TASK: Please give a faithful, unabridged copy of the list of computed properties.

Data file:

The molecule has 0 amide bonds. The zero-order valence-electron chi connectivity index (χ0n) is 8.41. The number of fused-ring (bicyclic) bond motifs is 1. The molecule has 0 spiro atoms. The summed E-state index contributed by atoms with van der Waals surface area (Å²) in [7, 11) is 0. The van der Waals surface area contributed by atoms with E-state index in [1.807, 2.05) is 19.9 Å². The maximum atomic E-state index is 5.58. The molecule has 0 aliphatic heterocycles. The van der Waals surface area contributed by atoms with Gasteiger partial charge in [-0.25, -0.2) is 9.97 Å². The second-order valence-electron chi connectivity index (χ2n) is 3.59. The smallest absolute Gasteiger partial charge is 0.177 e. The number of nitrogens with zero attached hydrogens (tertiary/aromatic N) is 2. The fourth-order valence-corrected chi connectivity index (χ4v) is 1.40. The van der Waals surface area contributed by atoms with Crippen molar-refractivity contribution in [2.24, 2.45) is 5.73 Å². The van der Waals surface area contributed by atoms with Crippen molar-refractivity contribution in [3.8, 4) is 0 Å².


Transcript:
The molecule has 0 amide bonds. The zero-order valence-electron chi connectivity index (χ0n) is 8.41. The number of fused-ring (bicyclic) bond motifs is 1. The molecule has 0 spiro atoms. The summed E-state index contributed by atoms with van der Waals surface area (Å²) in [7, 11) is 0. The van der Waals surface area contributed by atoms with E-state index in [1.807, 2.05) is 19.9 Å². The maximum atomic E-state index is 5.58. The molecule has 0 aliphatic heterocycles. The van der Waals surface area contributed by atoms with Gasteiger partial charge in [-0.25, -0.2) is 9.97 Å². The second-order valence-electron chi connectivity index (χ2n) is 3.59. The smallest absolute Gasteiger partial charge is 0.177 e. The number of nitrogens with zero attached hydrogens (tertiary/aromatic N) is 2. The fourth-order valence-corrected chi connectivity index (χ4v) is 1.40. The van der Waals surface area contributed by atoms with Crippen molar-refractivity contribution in [2.24, 2.45) is 5.73 Å². The van der Waals surface area contributed by atoms with Crippen molar-refractivity contribution in [3.8, 4) is 0 Å².